Parkinson's disease-associated DJ-1 mutations impair mitochondrial dynamics and cause mitochondrial dysfunction.

Research paper by Xinglong X Wang, Timothy G TG Petrie, Yingchao Y Liu, Jun J Liu, Hisashi H Fujioka, Xiongwei X Zhu

Indexed on: 21 Mar '12Published on: 21 Mar '12Published in: Journal of Neurochemistry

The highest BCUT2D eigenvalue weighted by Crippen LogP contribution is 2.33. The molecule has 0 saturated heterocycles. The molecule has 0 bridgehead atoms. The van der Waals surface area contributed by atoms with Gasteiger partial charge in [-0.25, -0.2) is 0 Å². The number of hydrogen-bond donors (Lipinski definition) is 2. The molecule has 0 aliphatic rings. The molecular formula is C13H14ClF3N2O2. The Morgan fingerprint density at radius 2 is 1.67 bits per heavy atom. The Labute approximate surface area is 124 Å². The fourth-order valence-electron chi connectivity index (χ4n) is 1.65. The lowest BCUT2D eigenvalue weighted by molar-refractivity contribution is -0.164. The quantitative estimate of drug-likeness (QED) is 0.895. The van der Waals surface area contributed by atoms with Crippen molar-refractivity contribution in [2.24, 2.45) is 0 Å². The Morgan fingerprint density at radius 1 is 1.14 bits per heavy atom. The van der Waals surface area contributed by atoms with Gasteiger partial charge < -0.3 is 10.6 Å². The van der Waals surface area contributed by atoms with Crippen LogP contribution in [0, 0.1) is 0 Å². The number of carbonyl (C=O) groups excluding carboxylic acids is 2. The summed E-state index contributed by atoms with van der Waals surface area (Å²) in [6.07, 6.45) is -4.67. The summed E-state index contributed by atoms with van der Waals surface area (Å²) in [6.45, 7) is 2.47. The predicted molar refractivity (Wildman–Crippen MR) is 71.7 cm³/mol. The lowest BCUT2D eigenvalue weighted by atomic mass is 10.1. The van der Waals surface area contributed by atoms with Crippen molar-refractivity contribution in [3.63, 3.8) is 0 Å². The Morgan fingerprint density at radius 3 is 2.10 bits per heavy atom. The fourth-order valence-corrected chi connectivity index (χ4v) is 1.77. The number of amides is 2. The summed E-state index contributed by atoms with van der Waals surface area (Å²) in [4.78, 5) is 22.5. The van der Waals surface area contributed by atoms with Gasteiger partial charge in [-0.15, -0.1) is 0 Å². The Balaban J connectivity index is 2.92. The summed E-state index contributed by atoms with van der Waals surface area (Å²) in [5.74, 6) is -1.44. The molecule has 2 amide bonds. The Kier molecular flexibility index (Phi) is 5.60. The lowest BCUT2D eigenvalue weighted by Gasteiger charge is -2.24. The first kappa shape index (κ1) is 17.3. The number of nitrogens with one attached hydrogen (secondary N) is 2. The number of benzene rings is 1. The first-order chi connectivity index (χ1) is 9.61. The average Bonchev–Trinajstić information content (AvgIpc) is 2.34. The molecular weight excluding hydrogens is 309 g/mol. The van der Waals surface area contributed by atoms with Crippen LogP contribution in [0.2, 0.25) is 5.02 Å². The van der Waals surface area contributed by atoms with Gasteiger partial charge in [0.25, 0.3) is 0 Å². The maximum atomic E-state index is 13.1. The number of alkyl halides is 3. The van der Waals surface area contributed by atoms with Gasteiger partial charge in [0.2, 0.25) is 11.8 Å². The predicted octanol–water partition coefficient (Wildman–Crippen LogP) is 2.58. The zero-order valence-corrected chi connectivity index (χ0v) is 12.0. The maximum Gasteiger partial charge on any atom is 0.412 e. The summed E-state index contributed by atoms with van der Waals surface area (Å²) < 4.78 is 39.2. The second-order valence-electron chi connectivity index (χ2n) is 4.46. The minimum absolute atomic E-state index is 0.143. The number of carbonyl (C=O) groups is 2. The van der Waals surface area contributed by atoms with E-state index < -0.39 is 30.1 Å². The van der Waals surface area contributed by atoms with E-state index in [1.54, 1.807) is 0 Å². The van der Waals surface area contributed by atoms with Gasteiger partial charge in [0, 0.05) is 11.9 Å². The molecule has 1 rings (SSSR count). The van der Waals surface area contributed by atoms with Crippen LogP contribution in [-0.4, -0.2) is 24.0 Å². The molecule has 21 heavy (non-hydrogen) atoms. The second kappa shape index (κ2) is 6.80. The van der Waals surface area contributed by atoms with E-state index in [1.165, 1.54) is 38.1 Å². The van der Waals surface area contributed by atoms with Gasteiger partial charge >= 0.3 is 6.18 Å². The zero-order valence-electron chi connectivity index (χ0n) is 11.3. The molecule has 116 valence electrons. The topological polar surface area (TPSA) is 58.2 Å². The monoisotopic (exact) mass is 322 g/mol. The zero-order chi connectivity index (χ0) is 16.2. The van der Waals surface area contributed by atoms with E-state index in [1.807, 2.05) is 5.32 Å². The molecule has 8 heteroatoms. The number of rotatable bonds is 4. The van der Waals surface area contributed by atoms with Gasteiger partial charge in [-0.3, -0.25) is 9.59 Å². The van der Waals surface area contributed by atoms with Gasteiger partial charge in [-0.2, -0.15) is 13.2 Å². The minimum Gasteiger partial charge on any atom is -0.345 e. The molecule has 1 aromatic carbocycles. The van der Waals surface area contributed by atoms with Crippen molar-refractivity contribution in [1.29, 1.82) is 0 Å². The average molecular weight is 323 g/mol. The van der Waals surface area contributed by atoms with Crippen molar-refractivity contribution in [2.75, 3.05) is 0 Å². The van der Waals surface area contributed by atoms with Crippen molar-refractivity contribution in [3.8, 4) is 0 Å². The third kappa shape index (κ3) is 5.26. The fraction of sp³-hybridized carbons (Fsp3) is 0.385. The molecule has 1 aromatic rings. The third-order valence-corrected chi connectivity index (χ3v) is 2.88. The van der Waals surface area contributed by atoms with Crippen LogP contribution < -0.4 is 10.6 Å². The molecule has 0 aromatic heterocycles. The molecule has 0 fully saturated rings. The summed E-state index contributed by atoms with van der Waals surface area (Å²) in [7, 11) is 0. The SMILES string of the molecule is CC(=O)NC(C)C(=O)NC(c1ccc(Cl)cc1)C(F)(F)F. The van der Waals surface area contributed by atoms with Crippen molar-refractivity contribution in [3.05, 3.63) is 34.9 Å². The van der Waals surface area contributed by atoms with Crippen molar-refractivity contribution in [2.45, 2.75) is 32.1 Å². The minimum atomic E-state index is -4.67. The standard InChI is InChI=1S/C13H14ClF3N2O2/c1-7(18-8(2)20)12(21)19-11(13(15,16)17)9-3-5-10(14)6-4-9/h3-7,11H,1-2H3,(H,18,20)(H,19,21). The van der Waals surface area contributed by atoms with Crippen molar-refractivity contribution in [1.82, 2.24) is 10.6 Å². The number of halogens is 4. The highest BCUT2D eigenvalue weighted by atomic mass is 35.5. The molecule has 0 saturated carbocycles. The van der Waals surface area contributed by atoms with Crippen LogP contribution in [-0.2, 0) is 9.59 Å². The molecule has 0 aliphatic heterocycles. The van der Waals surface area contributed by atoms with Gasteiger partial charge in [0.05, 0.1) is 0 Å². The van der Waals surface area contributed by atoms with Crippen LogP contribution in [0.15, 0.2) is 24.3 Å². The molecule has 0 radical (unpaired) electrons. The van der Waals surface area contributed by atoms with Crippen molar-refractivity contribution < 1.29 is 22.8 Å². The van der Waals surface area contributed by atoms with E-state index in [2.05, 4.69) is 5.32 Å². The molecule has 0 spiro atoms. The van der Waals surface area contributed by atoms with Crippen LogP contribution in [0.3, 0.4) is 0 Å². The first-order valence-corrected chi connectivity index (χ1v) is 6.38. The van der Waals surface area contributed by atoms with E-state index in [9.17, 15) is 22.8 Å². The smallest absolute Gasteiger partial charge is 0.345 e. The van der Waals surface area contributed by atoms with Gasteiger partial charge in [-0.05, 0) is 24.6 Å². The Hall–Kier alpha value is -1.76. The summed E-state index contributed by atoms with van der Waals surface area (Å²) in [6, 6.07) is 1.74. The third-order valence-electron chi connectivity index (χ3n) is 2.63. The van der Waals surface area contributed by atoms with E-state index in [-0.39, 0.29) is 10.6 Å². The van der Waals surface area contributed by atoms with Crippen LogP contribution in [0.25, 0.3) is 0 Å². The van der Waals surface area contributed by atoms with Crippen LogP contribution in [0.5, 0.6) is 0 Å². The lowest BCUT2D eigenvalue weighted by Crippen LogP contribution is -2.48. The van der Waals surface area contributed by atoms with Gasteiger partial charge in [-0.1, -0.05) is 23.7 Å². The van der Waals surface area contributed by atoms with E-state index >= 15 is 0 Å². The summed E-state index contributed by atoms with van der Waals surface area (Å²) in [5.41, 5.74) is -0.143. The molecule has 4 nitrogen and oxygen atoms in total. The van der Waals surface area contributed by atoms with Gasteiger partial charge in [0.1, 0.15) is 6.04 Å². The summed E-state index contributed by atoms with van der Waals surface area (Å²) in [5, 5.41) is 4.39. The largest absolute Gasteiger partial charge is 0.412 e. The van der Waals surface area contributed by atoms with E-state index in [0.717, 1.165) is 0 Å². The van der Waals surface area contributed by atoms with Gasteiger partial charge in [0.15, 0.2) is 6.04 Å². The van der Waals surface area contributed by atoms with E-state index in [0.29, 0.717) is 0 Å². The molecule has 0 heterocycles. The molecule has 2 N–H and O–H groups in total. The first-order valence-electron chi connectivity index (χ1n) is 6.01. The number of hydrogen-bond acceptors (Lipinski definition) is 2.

Mitochondrial dysfunction represents a critical event during the pathogenesis of Parkinson's disease (PD) and expanding evidences demonstrate that an altered balance in mitochondrial fission/fusion is likely an important mechanism leading to mitochondrial and neuronal dysfunction/degeneration. In this study, we investigated whether DJ-1 is involved in the regulation of mitochondrial dynamics and function in neuronal cells. Confocal and electron microscopic analysis demonstrated that M17 human neuroblastoma cells over-expressing wild-type DJ-1 (WT DJ-1 cells) displayed elongated mitochondria while M17 cells over-expressing PD-associated DJ-1 mutants (R98Q, D149A and L166P) (mutant DJ-1 cells) showed significant increase of fragmented mitochondria. Similar mitochondrial fragmentation was also noted in primary hippocampal neurons over-expressing PD-associated mutant forms of DJ-1. Functional analysis revealed that over-expression of PD-associated DJ-1 mutants resulted in mitochondria dysfunction and increased neuronal vulnerability to oxidative stress (H(2) O(2)) or neurotoxin. Further immunoblot studies demonstrated that levels of dynamin-like protein (DLP1), also known as Drp1, a regulator of mitochondrial fission, was significantly decreased in WT DJ-1 cells but increased in mutant DJ-1 cells. Importantly, DLP1 knockdown in these mutant DJ-1 cells rescued the abnormal mitochondria morphology and all associated mitochondria/neuronal dysfunction. Taken together, these studies suggest that DJ-1 is involved in the regulation of mitochondrial dynamics through modulation of DLP1 expression and PD-associated DJ-1 mutations may cause PD by impairing mitochondrial dynamics and function.